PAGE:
Dr Alex Gapud, Cultural Anthropologist at scarlettabbott, is talking about ‘the statistics behind our stories’.
“Most people come from writing and journalism backgrounds. We’re here because we like telling stories. We’re not from research backgrounds, but our senior stakeholders like talking numbers.
“We do surveys by default. We don’t take time to think, should I be doing a survey? Is now the right time. It’s a quick bang for your buck. But we don’t live our lives in numbers. We don’t think, ‘I’m 16 per cent nervous right now’.”
Where do surveys and statistics struggle?
– how and why
– causality: “Two answers going up in the same direction are not necessarily related to each other.”
– the nitty gritty details of employee engagement
– subjective topics: “What sustainability means to me might be different to what it means to you.”
From Gallagher’s 2022 State of the Sector report: 84% of respondents believe IC has a critical role in capturing and amplifying employee voice. But only 47% of respondents say their organisation has a robust process for capturing employee insight toad feedback.
“We’re missing a trick, in terms of not just saying we’re listening to people but making people feel they are listened to.” – Dr Alex Gapaud
What is ethnography, asks Alex? It’s a qualitative research method used by cultural/social anthropologists to understand human behaviour, culture and social interactions through first-hand experience and observation.
It starts with one simple question: What is it really like to work in your organisation…
...as a line manger?
...for teams that are constantly firefighting?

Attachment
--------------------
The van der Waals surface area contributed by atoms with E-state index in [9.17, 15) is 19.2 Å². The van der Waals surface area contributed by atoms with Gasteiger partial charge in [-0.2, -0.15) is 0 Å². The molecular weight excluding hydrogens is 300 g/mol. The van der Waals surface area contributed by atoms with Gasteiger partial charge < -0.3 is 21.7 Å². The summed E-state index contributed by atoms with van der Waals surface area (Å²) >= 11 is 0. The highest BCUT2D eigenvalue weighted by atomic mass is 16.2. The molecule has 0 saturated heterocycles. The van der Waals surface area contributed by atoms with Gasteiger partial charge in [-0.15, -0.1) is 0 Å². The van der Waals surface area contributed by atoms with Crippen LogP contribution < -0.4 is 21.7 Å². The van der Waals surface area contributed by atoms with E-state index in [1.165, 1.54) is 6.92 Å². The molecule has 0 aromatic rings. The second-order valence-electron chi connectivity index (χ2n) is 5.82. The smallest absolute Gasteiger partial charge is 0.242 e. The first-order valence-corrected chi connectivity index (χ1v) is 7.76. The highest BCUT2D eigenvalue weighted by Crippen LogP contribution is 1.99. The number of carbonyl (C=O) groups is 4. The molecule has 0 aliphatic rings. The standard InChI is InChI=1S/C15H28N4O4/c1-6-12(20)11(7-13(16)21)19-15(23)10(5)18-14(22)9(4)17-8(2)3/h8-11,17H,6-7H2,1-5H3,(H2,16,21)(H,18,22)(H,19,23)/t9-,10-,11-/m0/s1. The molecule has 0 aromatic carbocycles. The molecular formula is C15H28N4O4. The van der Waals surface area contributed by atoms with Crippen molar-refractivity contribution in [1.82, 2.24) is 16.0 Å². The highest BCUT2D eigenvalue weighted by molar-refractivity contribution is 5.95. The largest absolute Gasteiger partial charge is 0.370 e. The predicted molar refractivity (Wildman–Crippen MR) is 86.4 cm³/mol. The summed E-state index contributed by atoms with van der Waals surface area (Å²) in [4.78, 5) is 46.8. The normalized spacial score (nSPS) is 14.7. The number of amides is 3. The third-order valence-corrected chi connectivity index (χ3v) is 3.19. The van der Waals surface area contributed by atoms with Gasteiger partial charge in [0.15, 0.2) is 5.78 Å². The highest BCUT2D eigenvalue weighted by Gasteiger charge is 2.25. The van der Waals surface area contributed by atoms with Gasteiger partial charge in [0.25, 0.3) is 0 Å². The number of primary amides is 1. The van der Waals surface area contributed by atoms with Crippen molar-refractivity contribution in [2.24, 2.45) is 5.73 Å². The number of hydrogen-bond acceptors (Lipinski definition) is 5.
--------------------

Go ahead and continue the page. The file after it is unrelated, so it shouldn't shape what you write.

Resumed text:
...if you’re from a diverse background?
..on the frontline?
Which rules do people follow and which do they break?
What are the core issues with attention and attrition? What are the cultural challenges of hybrid or M&As…
Marghaid Howie, global head of social media & continuity communications for Thoughtworks, is talking about creating an inclusive comms plan.
She shares a quote from SheEO activator Rita Mitjans: “Diversity is the ‘what’, inclusion is the ‘how’.”
On a gender perspective, Marghaid says: “Think about your speaker line-up. People think at town halls, employees want to hear from MDs… Well, not necessarily. People want to hear about leaders who are like them. Think about your speaker line-up.”
On supporting colleagues with disabilities – and, for example, people who are heard of hearing, Marghaid reminds us: “People can’t always lip read. Captions are crucial. Find out if you have the budget for a sign language translator. If you have one person signing in to a webinar or turning up to away days who cannot hear, how will they know what’s going on?”
In the inspriration zone, leadership and talent expert Rhiannon Stafford is talking about the Great Resignation. In the Q&A session: In instances of strikes and industrial action, should IC be on the side of employees in these situations or on the side of company leadership? Will we lose credibility if we pick a side?
“Do we have to pick a side?" considers Rhiannon. "Stay out of it if you can. Remain honest and authentic and do your best to respond with clarity and truthfulness. Picking a side means there is someone on the other side who is going to lose.”
Q. HR leaders can be keen to keep their own hands on the levers of power around employee experience. What’s your advice to IC pros who are banging on the door but are consistently excluded by HR?
Rhiannon: “Agamemnon talked this morning about asking the right questions, or different questions. If you feel pushed out, what can you do to speak their language to reassure them about what you can do? It’s not that you are taking anything away from what they are trying to do, but ask what type of employee experience are they trying to create, and what can you bring to that common goal.”
At the start of our afternoon session, Emma Moncur Kemp, internal engagement manager at National Galleries of Scotland, is talking about 'when purpose makes passion' – and the organisation's case study.